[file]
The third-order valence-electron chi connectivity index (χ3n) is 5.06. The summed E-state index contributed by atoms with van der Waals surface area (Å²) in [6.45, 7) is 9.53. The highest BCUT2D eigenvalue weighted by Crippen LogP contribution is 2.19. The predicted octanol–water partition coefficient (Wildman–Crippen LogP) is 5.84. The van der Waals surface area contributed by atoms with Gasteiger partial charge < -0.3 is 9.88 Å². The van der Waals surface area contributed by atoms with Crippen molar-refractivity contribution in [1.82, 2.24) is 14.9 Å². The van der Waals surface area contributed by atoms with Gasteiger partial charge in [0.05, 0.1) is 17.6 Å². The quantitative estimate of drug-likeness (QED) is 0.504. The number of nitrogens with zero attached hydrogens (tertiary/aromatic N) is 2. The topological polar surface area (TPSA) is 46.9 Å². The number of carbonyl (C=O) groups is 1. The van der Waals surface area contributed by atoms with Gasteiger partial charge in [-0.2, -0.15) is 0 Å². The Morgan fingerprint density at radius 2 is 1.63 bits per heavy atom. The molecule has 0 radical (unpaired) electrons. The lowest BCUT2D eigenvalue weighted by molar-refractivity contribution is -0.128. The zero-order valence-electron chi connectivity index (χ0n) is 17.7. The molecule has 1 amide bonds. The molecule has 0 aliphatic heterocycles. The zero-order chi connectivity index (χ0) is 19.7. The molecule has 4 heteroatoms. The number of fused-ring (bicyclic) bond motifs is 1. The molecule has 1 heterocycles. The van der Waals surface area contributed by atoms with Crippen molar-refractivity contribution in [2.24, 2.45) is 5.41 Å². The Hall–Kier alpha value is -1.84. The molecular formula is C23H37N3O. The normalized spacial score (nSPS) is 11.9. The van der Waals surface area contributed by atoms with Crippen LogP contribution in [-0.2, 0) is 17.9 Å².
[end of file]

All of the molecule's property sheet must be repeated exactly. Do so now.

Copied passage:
The third-order valence-electron chi connectivity index (χ3n) is 5.06. The summed E-state index contributed by atoms with van der Waals surface area (Å²) in [6.45, 7) is 9.53. The highest BCUT2D eigenvalue weighted by Crippen LogP contribution is 2.19. The predicted octanol–water partition coefficient (Wildman–Crippen LogP) is 5.84. The van der Waals surface area contributed by atoms with Gasteiger partial charge < -0.3 is 9.88 Å². The van der Waals surface area contributed by atoms with Crippen molar-refractivity contribution in [1.82, 2.24) is 14.9 Å². The van der Waals surface area contributed by atoms with Gasteiger partial charge in [0.05, 0.1) is 17.6 Å². The quantitative estimate of drug-likeness (QED) is 0.504. The number of nitrogens with zero attached hydrogens (tertiary/aromatic N) is 2. The topological polar surface area (TPSA) is 46.9 Å². The number of carbonyl (C=O) groups is 1. The van der Waals surface area contributed by atoms with Gasteiger partial charge in [-0.2, -0.15) is 0 Å². The Morgan fingerprint density at radius 2 is 1.63 bits per heavy atom. The molecule has 0 radical (unpaired) electrons. The lowest BCUT2D eigenvalue weighted by molar-refractivity contribution is -0.128. The zero-order valence-electron chi connectivity index (χ0n) is 17.7. The molecule has 1 amide bonds. The molecule has 0 aliphatic heterocycles. The zero-order chi connectivity index (χ0) is 19.7. The molecule has 4 heteroatoms. The number of fused-ring (bicyclic) bond motifs is 1. The molecule has 1 heterocycles. The van der Waals surface area contributed by atoms with Crippen molar-refractivity contribution in [2.24, 2.45) is 5.41 Å². The Hall–Kier alpha value is -1.84. The molecular formula is C23H37N3O. The normalized spacial score (nSPS) is 11.9. The van der Waals surface area contributed by atoms with Crippen LogP contribution in [-0.2, 0) is 17.9 Å².